You can see ceramic tanuki (Japanese raccoon dog) figurines in front of restaurants and shops throughout Japan. These ceramic figurines are called Shigaraki ware, which is a brand of ceramics that has been around since long ago in Japan. While the history of Shigaraki ware is very old, tanuki figurines were first made approximately 100 years ago. It has been said that the potter Tetsuzo Fujiwara was the first person to make a Shigaraki ware tanuki figurine. Apparently, he started making them just for fun. Tanuki figurines are said to feature eight aspects that represent good fortune.
Features that represent good luck
While there are various theories on the details, the eight features that represent good luck are the conical straw hat (protecting the body from disaster falling), the face (good humor), big eyes (looking carefully at and paying attention to one’s surroundings to make good judgments and care), a big stomach (having both calmness and boldness), a sake bottle (having virtue), a passbook (having trust), scrotal sacks (having luck with money), and a fat tail (things ending well).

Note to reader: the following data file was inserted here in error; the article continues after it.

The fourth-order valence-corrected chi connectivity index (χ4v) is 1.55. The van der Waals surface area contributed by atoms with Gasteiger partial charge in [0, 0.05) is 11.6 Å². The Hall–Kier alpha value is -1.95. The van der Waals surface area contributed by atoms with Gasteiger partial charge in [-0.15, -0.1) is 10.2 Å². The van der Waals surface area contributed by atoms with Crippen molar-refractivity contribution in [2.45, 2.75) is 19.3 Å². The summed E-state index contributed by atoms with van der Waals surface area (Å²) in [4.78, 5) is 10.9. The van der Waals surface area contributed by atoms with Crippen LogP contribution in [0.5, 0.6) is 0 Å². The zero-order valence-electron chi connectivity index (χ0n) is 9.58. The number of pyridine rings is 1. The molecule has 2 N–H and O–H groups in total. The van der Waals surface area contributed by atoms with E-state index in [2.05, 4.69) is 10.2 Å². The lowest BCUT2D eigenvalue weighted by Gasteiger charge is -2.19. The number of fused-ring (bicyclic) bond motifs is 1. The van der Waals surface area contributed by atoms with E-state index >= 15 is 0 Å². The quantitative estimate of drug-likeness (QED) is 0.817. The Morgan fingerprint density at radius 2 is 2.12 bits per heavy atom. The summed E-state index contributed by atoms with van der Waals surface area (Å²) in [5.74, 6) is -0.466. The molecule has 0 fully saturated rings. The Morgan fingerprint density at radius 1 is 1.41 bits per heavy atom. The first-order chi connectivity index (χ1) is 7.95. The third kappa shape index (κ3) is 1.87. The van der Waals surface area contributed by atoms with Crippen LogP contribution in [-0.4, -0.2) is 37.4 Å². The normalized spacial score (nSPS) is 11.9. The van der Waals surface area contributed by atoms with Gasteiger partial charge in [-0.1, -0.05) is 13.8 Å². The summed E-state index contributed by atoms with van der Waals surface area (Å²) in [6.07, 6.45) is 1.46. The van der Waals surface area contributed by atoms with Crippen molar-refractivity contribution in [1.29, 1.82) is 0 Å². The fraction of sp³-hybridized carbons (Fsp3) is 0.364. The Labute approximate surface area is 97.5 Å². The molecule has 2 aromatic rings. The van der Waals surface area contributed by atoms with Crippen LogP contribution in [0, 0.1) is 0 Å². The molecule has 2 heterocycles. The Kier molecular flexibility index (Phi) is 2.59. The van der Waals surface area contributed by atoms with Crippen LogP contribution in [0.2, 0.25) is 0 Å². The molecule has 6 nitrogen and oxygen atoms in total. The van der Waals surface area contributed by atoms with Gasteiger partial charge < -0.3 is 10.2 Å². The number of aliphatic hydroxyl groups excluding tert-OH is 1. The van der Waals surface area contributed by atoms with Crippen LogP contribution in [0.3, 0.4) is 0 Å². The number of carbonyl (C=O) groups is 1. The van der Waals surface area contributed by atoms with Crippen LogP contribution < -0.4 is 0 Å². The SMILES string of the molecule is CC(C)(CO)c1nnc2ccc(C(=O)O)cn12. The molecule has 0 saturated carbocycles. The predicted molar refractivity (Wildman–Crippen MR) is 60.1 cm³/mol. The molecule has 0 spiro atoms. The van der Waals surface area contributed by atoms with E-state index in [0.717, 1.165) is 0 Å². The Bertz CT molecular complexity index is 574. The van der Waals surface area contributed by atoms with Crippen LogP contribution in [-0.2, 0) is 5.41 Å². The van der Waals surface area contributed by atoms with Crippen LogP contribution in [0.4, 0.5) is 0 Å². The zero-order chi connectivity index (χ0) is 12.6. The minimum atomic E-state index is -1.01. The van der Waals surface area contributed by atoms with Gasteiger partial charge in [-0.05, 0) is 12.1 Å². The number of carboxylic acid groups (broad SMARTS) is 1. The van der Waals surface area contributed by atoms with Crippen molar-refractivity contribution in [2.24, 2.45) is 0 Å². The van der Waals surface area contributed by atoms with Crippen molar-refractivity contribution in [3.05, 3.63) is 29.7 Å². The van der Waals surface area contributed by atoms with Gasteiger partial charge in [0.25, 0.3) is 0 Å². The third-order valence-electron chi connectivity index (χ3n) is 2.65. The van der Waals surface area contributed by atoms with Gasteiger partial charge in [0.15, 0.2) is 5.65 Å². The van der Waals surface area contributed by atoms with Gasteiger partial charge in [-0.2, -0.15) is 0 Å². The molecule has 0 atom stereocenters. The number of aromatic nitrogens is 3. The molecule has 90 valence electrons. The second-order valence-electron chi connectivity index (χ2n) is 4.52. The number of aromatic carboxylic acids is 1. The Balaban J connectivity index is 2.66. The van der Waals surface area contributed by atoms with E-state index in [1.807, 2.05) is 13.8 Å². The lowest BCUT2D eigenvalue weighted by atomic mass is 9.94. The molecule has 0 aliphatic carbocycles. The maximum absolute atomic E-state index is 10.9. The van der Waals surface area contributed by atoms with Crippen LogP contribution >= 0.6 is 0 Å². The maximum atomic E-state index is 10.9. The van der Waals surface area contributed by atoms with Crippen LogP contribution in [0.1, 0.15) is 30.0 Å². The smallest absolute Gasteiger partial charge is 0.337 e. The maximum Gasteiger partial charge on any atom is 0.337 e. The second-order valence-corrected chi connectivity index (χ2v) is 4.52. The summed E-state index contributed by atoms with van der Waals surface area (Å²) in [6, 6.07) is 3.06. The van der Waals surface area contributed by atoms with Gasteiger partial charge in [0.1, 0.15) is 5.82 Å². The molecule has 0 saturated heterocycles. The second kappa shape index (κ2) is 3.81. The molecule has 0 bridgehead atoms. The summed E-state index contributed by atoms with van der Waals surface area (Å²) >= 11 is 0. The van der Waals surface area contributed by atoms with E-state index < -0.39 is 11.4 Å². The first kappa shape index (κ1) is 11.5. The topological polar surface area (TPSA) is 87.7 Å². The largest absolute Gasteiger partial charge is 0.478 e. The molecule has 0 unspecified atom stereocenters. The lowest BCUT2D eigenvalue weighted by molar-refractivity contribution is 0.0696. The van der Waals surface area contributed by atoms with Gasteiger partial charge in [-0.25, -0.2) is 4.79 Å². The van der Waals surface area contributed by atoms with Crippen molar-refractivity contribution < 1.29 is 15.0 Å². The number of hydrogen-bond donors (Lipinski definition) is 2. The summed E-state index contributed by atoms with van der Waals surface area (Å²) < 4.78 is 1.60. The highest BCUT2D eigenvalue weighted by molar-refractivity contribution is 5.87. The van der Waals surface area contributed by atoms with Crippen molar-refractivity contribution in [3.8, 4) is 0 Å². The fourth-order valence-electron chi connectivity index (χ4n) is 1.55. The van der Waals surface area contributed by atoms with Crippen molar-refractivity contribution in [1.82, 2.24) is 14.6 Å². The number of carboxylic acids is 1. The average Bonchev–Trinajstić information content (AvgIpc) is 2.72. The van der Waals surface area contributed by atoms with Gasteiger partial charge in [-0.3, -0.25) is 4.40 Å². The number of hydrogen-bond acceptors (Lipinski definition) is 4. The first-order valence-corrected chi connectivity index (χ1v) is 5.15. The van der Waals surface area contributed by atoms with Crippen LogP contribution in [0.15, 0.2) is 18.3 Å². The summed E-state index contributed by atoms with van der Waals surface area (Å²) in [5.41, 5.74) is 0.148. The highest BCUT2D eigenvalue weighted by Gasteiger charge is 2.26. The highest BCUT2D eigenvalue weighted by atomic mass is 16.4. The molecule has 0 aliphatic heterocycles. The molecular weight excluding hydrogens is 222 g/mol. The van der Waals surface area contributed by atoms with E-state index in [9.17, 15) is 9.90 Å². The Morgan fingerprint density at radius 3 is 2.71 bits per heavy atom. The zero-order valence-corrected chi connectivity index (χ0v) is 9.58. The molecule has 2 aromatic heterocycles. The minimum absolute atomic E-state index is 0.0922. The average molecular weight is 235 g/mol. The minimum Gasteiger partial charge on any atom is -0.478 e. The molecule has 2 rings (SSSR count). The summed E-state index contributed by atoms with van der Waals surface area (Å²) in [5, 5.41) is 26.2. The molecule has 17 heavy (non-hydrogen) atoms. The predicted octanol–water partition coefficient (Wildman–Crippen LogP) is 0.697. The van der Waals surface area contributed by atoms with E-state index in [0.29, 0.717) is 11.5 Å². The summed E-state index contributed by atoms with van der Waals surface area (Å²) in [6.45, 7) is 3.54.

Popular in nationwide
The charming appearance of these Shigaraki ware tanuki has become more and more popular.
The reason the figurines spread nationwide all at once goes back to 1951 when the Emperor Showa visiting Shigaraki and was so moved by the site of tanuki figurines holding small Japanese flags lining the road that he wrote a poem about it.
The newspapers reported how impressed Emperor Showa was, and tanuki figurines subsequently spread throughout Japan.
It has also been said that Shigaraki ware tanuki became popular among restaurants and shops because the word “tanuki” can mean “excel past the competition” in Japanese depending on the characters used.
Thinking about this really makes me want a tanuki figurine!